“Broken Nose” Dawson (Brian Donlevy) is a big city gangster who has committed his fair share of crimes — perhaps more than his fair share, and now he’s wanted for murder. He’s as notorious for his face as he is for his crimes, with a distinctively large nose from which his nickname stems.
Desperate to escape punishment, Dawson finds a plastic surgeon willing to give him a brand new face. After the surgery, he leaves New York for Hollywood, where he hopes to start a new life as a screen star, now that he’s been made “beautiful.”
Dawson takes on the name “Spencer Dutro III” and presents himself as a millionaire looking to make his way in the movies. By some miracle, despite his lack of acting talent, he’s able to score a role in a new Zenith Studio film.
His costar, Sheila Barry (Phyllis Brooks), happens to be dating Zenith’s publicity director, Joe Haynes (Wallace Ford). Wanting to get out of the PR game and become a producer, Joe tries to butter up “Spencer” the millionaire. But what will happen if the spin doctor gets wind of Dawson’s real identity?
Another Face was directed by Christy Cabbane. The screenplay comes from Garrett Graham and John Twist, based on an original story by Thomas Dugan and Ray Mayer.
Running about ten minutes past an hour, Another Face is a quick watch, humorous but not hilarious and offering some good ol’ fashioned self-deprecation of the movie industry, from its writing to its casting practices to its publicity.
Dawson, with his real knowledge of the criminal underworld, butts heads with those who are experienced in making gangster films, because their ideas about how the scenes should play out aren’t true-to-life! Despite Dawson’s minimal talent, the studio wants more actors like him. And the schemes cooked up by Wallace Ford’s character offer a peek into the ridiculousness of the PR machine.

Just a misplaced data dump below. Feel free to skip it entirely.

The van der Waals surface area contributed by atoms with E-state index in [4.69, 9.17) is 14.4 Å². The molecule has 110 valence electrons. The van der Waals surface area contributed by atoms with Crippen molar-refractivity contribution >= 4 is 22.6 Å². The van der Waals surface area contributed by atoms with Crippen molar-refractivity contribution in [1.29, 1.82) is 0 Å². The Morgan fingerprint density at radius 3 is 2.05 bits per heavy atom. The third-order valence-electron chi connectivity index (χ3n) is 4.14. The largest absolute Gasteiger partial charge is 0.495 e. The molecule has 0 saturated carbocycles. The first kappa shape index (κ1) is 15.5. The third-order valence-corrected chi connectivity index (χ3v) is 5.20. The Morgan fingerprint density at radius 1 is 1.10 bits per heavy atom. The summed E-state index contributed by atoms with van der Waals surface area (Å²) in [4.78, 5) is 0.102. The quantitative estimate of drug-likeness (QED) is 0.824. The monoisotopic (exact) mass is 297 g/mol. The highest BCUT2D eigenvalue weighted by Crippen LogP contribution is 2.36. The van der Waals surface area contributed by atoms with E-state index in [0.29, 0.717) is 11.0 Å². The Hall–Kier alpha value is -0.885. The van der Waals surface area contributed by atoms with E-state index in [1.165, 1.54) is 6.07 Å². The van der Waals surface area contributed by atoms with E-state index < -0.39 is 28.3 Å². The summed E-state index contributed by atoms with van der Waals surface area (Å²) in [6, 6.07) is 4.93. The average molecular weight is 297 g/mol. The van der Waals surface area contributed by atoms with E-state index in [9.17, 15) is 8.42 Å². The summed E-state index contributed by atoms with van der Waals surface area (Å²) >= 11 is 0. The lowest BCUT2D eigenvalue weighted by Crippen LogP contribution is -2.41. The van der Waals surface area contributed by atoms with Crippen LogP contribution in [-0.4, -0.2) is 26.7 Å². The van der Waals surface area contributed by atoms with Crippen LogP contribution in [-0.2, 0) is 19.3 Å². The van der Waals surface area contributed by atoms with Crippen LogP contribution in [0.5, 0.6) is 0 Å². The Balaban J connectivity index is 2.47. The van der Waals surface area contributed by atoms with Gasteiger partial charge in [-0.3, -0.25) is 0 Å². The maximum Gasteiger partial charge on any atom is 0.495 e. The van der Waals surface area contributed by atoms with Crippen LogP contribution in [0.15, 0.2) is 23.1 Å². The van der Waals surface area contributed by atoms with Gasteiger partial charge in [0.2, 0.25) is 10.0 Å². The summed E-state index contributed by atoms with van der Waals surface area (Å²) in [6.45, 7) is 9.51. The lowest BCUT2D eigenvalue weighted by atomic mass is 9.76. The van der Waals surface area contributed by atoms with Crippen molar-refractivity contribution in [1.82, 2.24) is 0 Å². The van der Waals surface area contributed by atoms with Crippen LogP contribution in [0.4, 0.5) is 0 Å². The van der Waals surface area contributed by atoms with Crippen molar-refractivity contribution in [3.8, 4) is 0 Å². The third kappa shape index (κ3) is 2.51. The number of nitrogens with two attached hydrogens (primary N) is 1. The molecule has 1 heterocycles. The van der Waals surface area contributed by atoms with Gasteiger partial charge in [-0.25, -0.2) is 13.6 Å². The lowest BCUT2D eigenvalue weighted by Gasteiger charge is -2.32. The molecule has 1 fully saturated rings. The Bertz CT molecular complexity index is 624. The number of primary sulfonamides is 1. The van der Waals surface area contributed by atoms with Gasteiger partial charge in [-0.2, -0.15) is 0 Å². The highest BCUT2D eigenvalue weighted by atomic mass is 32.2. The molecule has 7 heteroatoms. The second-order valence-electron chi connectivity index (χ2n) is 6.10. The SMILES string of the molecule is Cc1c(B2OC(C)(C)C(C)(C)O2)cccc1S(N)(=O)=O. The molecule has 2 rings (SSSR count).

Brian Donlevy is great in his role, nailing both the hard-edged, cruel gangster that Dawson is in New York and the wannabe actor that he becomes in Los Angeles, trying to appear much less tough to his fellow actors and the studio execs, but not becoming so soft that he can’t score an on-screen gangster role.
I’ve previously reviewed one of Donlevy’s starring films, 1949’s Impact. I was impressed with him there as well. By chance, that film also deals with a “brand new life” premise. Donlevy’s character is presumed dead, so he decides to flee his problems and start over in a different town under an assumed name — a much more serious take on the premise than this somewhat silly story of Hollywood’s production process.
A decent Hollywood spoof that’ll give you a chuckle or two, and with a hint of criminal intrigue — I would recommend Another Face to those who enjoy classic gangster films, or enjoy watching Hollywood poke a bit of fun at itself. The score: 3/5